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Verses 1-10

The altar of incense and the incense offering 30:1-10

The place of this altar in the tabernacle has been a problem for some readers of the Book of Hebrews. Hebrews 9:4 can be understood as describing its location as being inside the holy of holies with the ark. The writer of Hebrews probably meant that the veil, not the holy of holies, had the altar of incense and the ark of the covenant connected with it (Hebrews 9:3-4). These pieces of furniture were on either side of the veil. Describing it this way clarified that the writer meant the veil between the holy place and the holy of holies. Old Testament passages say that the incense altar was inside the holy place with the golden lampstand and the table of showbread (cf. Exodus 30:6; Exodus 40:3-5; Exodus 40:21-27). Most commentators on Exodus locate it in the holy place. [Note: E.g., Cassuto, p. 391; Keil and Delitzsch, 2:208; Kaiser, "Exodus," p. 472; Hyatt, p. 292; Cole, p. 205; Ellison, p. 162; Maxie D. Dunnam, Exodus, p. 327; Hannah, p. 154; and Durham, p. 399. This is also the position of the writers of the articles on the tabernacle and the temple in The New Bible Dictionary, the International Standard Bible Encyclopaedia, and the Wycliffe Bible Encyclopedia.] Furthermore, Leviticus 16:2 and Hebrews 9:7 say that the high priest went into the holy of holies only once a year on the Day of Atonement. Another view is that the altar of incense was in the holy of holies. [Note: J. Dwight Pentecost, A Faith That Endures: The Book of Hebrews Applied to the Real Issues of Life, pp. 139-40.]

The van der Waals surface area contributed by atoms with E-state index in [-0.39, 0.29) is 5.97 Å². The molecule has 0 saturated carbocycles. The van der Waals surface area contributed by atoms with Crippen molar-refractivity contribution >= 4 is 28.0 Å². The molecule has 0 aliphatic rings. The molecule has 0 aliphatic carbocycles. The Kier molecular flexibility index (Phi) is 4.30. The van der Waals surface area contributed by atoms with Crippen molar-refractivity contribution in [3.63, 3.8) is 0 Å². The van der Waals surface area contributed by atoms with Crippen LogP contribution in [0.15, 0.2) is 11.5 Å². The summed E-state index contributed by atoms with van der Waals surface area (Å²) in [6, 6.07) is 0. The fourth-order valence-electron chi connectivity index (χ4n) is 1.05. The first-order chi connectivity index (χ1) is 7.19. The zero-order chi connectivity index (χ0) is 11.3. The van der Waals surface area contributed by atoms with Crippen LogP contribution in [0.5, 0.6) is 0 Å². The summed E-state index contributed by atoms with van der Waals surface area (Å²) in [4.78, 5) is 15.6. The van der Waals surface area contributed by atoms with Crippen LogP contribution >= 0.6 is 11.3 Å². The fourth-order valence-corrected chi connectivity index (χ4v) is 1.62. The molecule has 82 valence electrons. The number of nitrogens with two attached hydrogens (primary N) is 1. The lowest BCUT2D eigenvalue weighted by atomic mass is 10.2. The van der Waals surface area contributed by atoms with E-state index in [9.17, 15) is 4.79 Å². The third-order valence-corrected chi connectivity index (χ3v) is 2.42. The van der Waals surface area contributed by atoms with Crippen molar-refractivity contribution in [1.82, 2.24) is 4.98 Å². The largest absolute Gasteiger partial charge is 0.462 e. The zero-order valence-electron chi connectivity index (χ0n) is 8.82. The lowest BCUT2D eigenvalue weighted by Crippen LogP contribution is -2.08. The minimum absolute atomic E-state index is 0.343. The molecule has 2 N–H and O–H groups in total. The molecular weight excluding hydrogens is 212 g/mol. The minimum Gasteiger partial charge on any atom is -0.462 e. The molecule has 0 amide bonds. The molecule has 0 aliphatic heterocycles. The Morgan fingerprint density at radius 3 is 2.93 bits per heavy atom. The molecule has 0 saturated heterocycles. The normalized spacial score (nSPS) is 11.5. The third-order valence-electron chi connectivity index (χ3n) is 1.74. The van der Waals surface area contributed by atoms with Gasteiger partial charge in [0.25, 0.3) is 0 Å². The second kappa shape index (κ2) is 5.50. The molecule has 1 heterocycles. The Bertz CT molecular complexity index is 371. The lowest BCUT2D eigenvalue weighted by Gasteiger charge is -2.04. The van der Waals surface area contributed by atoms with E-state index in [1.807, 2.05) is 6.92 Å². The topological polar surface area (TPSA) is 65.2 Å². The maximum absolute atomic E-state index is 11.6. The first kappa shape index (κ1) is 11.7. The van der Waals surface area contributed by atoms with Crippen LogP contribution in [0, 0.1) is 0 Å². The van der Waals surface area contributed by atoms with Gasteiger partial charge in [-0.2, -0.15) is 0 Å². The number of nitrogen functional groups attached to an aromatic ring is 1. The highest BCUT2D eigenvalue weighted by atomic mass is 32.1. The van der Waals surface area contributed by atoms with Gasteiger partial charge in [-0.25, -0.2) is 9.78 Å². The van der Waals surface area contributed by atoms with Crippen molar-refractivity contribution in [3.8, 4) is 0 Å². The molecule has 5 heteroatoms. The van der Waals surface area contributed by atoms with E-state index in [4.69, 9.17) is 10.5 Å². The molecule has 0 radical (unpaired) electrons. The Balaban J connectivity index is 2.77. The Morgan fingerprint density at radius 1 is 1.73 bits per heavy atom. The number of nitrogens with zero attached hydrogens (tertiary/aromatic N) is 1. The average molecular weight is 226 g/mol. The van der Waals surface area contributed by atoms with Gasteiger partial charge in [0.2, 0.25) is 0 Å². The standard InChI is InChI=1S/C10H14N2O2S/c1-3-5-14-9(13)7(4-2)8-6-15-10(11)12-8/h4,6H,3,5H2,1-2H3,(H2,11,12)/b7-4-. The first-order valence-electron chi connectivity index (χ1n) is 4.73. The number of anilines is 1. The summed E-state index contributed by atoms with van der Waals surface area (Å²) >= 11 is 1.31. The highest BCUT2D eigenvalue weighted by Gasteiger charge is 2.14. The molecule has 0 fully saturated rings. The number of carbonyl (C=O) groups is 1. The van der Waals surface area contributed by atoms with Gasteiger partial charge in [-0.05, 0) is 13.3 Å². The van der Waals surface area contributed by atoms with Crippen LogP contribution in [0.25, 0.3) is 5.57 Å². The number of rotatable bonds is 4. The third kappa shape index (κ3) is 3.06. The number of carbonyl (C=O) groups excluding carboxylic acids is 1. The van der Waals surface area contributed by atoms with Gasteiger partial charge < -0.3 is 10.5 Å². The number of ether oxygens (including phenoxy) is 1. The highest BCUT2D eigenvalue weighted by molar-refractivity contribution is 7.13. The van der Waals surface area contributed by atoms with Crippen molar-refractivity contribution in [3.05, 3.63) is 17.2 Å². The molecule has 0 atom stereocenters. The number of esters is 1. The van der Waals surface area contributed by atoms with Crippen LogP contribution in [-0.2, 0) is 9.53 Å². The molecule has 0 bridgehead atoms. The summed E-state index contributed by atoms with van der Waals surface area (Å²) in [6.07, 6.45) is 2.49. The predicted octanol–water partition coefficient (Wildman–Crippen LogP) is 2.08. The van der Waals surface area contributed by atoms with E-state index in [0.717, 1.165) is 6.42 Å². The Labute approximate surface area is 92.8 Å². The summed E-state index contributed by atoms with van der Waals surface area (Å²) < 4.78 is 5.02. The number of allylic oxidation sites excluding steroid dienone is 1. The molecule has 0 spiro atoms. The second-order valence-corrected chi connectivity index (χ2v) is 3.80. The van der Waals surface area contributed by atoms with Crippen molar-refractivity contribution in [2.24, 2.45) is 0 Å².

The priests would offer incense on this altar each morning and each evening, and the incense would burn all the time. The priests presented the daily burnt offering and the daily incense offering together each day. Both were demonstrations of constant uninterrupted devotion to God. Students of Exodus have almost universally recognized the incense offered as a symbol of prayer that ascends to God (cf. Revelation 5:8). It was a sweet aroma in His nostrils and was essential to the maintenance of the divine-human relationship.

"Morning and evening prayers have been the habit of all ages. With the one we go forth to our labour till the evening, asking that our Father will give us His God-speed and guidance and protection. With the other we entreat forgiveness and mercy." [Note: Meyer, p. 375.]

"He who offers no sacrifice in his prayer, who does not sacrifice his self-will, does not really pray." [Note: Ibid., p. 387.]

The horns of this altar (Exodus 30:10), as well as the horns on the altar of burnt offerings (the brazen altar), probably symbolized strength. [Note: Margit Sring, "The Horn-Motifs of the Bible and the Ancient Near East," Andrews University Seminary Studies 22:3 (Autumn 1984):334.]

Once a year Aaron applied the atonement blood on this altar to cleanse it afresh for another year (Exodus 30:10). The description "most holy to the LORD" means the altar could not be used for any other purpose than what is stated here.

The directions concerning the sanctuary conclude with this section.

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